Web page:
Teacher Retention through Fund for Teachers Fellowships
Larkin, Rebecca 1956-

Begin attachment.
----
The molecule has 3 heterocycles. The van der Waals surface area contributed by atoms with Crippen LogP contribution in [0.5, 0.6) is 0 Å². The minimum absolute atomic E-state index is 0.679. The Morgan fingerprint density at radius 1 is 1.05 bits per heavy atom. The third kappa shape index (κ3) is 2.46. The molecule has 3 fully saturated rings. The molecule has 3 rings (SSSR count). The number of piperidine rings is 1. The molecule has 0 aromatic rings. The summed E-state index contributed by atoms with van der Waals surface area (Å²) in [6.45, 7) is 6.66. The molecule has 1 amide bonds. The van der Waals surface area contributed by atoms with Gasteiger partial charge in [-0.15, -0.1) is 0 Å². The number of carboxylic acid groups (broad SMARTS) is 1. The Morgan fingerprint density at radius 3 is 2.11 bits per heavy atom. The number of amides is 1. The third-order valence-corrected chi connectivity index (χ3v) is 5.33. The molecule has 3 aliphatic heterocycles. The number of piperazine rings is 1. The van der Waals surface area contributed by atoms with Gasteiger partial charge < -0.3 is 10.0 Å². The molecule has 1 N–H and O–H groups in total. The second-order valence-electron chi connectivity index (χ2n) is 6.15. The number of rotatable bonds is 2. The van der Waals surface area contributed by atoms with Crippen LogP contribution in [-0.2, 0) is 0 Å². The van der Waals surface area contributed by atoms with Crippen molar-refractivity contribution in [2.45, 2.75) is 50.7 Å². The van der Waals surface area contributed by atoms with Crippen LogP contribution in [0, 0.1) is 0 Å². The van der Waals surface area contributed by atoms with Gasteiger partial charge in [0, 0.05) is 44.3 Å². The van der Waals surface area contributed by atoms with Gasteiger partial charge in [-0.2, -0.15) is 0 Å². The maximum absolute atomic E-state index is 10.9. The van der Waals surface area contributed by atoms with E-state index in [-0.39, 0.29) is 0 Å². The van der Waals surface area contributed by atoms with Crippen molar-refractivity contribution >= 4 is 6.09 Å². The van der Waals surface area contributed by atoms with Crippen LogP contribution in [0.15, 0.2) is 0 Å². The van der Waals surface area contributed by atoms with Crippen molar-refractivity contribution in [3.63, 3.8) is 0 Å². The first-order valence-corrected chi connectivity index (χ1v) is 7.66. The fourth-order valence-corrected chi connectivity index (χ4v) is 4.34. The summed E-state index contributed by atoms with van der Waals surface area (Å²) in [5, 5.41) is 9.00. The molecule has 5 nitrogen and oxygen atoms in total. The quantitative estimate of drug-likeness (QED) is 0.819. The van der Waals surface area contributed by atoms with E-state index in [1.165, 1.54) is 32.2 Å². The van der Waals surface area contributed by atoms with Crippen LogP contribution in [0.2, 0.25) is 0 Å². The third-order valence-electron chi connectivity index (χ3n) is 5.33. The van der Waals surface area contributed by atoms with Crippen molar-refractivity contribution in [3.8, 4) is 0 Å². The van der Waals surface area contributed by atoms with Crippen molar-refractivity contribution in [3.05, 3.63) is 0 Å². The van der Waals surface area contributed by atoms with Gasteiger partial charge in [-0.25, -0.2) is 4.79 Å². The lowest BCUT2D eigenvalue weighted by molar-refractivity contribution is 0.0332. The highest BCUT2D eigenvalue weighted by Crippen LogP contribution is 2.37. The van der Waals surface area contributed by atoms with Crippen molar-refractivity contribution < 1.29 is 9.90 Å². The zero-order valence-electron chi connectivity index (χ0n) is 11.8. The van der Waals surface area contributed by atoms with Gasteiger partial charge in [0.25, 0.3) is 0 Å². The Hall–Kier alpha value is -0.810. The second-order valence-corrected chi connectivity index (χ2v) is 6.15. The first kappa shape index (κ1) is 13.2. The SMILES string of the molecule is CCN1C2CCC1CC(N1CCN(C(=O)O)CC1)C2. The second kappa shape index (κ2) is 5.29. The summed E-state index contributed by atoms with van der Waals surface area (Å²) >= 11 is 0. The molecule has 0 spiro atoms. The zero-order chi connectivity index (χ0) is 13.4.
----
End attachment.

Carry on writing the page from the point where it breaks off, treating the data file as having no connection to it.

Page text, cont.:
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Researchers have identified that experienced teachers are essential to raising student achievement and that effective professional development is a key element in both retaining classroom teachers and raising student achievement. However, researchers have focused primarily on the traditional sources of professional development offered through schools, districts, and university programs. Little attention has been given to the effects of teacher-oriented, non-profit foundations that offer professional development outside of the traditional educational community. Fund for Teachers, a nonprofit organization, awards teachers grants of up to 5000 dollars for summer fellowships to engage in personally designed professional development. This study surveyed a random sample of the over 3500 participants who had received FFT grants between 2001 and 2008 to discover the effect of the FFT grant experience on relational status, and teacher retention in the classroom. After factor and multiple regression analyses, the findings indicate the effects of the FFT grant experience and teacher identity had significant positive effects on teachers’ relational status within the educational community. And, more importantly, the fellowship’s effect on teachers’ classroom practice was significantly predictive of the participants’ job satisfaction. This study contributes to professional development and teacher retention research in two ways. Its findings support the current understanding of the powerful role effective, professional development can play in increasing teachers’ job satisfaction. The study also expands that understanding and identifies the potential contribution to teacher retention by non-profit foundations that provide teacher-designed, effective professional development.